Calendar dating back to 1980
Most scholars believe the Chinese Zodiac originated well before the Historical Buddha’s birth in India (who was born around 500 BC).In China, the earliest depictions of the 12 Zodiac animals appear in tomb-ceiling paintings dated to 533 BC . In addition to the Eight Buddhist Deities and 12 Zodiac Animals shown above, there are Zodiac traditions involving other popular Japanese deities.The Chinese zodiac, moreover, is not equated with constellations, as is the occidental zodiac.However, Chinese astrology does in fact incorporate numerous concepts from the Hellenistic zodiac and from Indo-Iranian astrology, including the Nine Luminaries & the 28 Lunar Mansions.The three methods used today for dating important festivals and events are: The Asian zodiac is not based on constellations, as is the Western (Greek/Roman) zodiac.
In the lunar calendar, the new moon (1st of the month), the half-moon of the first quarter (7th or 8th), the full moon (15th), and the half-moon of the last-quarter (22nd or 23rd), are considered sacred days and known as Today, however, the situation is more complicated, for the lunar calendar is used by some locations, while the solar calendar is used by others. It was calibrated to track the waxing and waning phases of the moon, used as a method for counting years, months, days and hours in the Chinese imperial court and civil calendar, and utilized to forecast one’s future and determine one’s character. The Chinese Zodiac is part of an elaborate and laborious system based on Chinese astrology, cosmology, and divination.Then one could say that when one constellation rose in the east at sunset, it was harvest; the rising of another at sunset would indicate planting time and so on.The most important constellations in this connection would be those through which the sun actually passed on its path across the sky. The reason for the twelve is that the phases of the moon were also used to keep time.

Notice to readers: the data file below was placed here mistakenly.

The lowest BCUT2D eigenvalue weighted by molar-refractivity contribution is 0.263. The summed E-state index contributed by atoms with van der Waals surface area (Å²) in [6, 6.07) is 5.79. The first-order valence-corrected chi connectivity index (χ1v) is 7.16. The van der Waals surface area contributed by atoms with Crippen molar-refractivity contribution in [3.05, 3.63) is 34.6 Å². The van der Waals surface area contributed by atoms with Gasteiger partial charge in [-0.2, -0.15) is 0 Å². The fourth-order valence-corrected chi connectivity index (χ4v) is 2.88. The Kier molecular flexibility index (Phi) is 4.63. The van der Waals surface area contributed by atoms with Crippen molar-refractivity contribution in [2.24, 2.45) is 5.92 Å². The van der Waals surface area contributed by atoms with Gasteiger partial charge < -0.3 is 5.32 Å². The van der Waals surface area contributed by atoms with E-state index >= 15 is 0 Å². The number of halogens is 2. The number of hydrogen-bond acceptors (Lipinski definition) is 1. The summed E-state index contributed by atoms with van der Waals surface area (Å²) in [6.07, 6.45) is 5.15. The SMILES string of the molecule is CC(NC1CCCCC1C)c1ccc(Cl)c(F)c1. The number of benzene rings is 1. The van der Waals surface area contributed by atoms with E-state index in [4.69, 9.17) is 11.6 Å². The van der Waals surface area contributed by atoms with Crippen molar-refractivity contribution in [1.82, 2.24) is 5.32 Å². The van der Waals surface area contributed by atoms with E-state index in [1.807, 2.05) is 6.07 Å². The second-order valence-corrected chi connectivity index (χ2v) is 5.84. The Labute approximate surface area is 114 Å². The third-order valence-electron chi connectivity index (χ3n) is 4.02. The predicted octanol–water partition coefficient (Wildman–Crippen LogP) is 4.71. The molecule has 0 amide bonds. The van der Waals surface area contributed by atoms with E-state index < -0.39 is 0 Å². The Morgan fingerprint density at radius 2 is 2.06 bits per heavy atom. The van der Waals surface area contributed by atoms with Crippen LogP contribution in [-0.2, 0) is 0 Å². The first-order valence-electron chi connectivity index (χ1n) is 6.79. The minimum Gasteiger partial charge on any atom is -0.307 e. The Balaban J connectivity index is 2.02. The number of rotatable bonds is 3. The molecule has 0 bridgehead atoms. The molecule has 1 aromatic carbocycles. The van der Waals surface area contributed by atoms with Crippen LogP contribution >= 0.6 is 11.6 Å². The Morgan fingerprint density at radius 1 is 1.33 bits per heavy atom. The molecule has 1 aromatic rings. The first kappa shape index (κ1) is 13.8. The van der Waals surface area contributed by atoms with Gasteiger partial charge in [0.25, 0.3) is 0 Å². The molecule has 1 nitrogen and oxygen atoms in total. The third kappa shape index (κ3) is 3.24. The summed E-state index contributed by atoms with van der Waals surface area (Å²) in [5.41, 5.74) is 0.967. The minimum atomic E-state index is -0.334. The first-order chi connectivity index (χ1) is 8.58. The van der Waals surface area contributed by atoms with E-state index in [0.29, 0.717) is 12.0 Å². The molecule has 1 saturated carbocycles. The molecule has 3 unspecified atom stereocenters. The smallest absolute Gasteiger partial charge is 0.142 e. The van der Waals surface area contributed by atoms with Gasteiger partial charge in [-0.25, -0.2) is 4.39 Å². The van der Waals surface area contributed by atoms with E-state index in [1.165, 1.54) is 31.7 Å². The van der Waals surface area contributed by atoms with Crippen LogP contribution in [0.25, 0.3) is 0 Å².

The Zodiac’s popularity in Japan peaked during the Edo Era (1600-1868 AD), by which time each of the 12 animals were commonly associated with one of eight Buddhist patron protector deities (four guarding the four cardinal directions and four guarding the four semi-directions; the latter four are each associated with two animals, thus covering all 12 animals). The shrine is the still-popular Zeniarai Benzaiten Shrine 銭洗弁財天宇賀福神社 in Kamakura, which is especially popular and reportedly most effective for worshippers on snake days. Some days, like the snake day of the twelve month in the old lunar calendar, are considered unlucky.